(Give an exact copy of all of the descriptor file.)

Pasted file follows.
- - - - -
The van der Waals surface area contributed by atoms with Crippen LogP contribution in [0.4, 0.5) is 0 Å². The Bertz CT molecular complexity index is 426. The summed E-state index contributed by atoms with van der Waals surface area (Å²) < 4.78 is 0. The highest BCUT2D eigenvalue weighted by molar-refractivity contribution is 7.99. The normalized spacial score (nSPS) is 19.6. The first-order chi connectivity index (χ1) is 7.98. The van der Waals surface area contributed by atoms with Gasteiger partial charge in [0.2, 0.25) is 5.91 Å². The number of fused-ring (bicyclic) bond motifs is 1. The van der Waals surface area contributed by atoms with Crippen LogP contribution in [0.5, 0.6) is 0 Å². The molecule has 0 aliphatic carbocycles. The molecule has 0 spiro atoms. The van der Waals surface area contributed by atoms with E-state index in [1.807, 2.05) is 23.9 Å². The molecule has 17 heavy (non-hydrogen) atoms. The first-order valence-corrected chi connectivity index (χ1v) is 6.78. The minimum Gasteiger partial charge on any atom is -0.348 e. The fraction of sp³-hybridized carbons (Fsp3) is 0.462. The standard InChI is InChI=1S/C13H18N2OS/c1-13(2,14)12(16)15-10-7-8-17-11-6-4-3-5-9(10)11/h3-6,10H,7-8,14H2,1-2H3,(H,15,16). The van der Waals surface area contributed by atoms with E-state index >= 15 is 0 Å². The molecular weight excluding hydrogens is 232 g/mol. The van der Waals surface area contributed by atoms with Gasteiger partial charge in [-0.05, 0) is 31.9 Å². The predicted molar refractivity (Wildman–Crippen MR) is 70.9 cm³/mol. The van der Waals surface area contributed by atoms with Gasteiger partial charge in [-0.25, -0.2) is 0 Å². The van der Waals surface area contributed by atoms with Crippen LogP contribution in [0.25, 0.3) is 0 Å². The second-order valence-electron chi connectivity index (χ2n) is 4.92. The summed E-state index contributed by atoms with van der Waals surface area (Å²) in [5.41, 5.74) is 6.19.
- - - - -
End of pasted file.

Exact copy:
The van der Waals surface area contributed by atoms with Crippen LogP contribution in [0.4, 0.5) is 0 Å². The Bertz CT molecular complexity index is 426. The summed E-state index contributed by atoms with van der Waals surface area (Å²) < 4.78 is 0. The highest BCUT2D eigenvalue weighted by molar-refractivity contribution is 7.99. The normalized spacial score (nSPS) is 19.6. The first-order chi connectivity index (χ1) is 7.98. The van der Waals surface area contributed by atoms with Gasteiger partial charge in [0.2, 0.25) is 5.91 Å². The number of fused-ring (bicyclic) bond motifs is 1. The van der Waals surface area contributed by atoms with Crippen LogP contribution in [0.5, 0.6) is 0 Å². The molecule has 0 aliphatic carbocycles. The molecule has 0 spiro atoms. The van der Waals surface area contributed by atoms with E-state index in [1.807, 2.05) is 23.9 Å². The molecule has 17 heavy (non-hydrogen) atoms. The first-order valence-corrected chi connectivity index (χ1v) is 6.78. The minimum Gasteiger partial charge on any atom is -0.348 e. The fraction of sp³-hybridized carbons (Fsp3) is 0.462. The standard InChI is InChI=1S/C13H18N2OS/c1-13(2,14)12(16)15-10-7-8-17-11-6-4-3-5-9(10)11/h3-6,10H,7-8,14H2,1-2H3,(H,15,16). The van der Waals surface area contributed by atoms with E-state index >= 15 is 0 Å². The molecular weight excluding hydrogens is 232 g/mol. The van der Waals surface area contributed by atoms with Gasteiger partial charge in [-0.05, 0) is 31.9 Å². The predicted molar refractivity (Wildman–Crippen MR) is 70.9 cm³/mol. The van der Waals surface area contributed by atoms with Gasteiger partial charge in [-0.25, -0.2) is 0 Å². The van der Waals surface area contributed by atoms with Crippen LogP contribution in [0.25, 0.3) is 0 Å². The second-order valence-electron chi connectivity index (χ2n) is 4.92. The summed E-state index contributed by atoms with van der Waals surface area (Å²) in [5.41, 5.74) is 6.19.